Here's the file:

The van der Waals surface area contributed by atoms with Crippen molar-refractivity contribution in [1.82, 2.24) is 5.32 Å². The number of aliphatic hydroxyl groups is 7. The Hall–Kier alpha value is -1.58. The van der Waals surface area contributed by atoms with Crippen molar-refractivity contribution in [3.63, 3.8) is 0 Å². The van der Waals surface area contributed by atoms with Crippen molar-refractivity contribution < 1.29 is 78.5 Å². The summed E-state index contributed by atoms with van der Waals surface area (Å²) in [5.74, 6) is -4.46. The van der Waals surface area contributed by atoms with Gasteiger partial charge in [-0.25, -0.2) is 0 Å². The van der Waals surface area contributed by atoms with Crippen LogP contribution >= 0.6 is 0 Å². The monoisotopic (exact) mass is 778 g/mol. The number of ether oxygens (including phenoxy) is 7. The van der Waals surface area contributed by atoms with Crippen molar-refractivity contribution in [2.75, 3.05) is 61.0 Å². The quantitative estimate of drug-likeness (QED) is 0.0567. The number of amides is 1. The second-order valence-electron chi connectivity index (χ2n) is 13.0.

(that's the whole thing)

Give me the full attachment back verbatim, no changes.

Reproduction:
The van der Waals surface area contributed by atoms with Crippen molar-refractivity contribution in [1.82, 2.24) is 5.32 Å². The number of aliphatic hydroxyl groups is 7. The Hall–Kier alpha value is -1.58. The van der Waals surface area contributed by atoms with Crippen molar-refractivity contribution in [3.63, 3.8) is 0 Å². The van der Waals surface area contributed by atoms with Crippen molar-refractivity contribution < 1.29 is 78.5 Å². The summed E-state index contributed by atoms with van der Waals surface area (Å²) in [5.74, 6) is -4.46. The van der Waals surface area contributed by atoms with Gasteiger partial charge in [-0.25, -0.2) is 0 Å². The van der Waals surface area contributed by atoms with Crippen LogP contribution >= 0.6 is 0 Å². The monoisotopic (exact) mass is 778 g/mol. The number of ether oxygens (including phenoxy) is 7. The van der Waals surface area contributed by atoms with Crippen molar-refractivity contribution in [2.75, 3.05) is 61.0 Å². The quantitative estimate of drug-likeness (QED) is 0.0567. The number of amides is 1. The second-order valence-electron chi connectivity index (χ2n) is 13.0.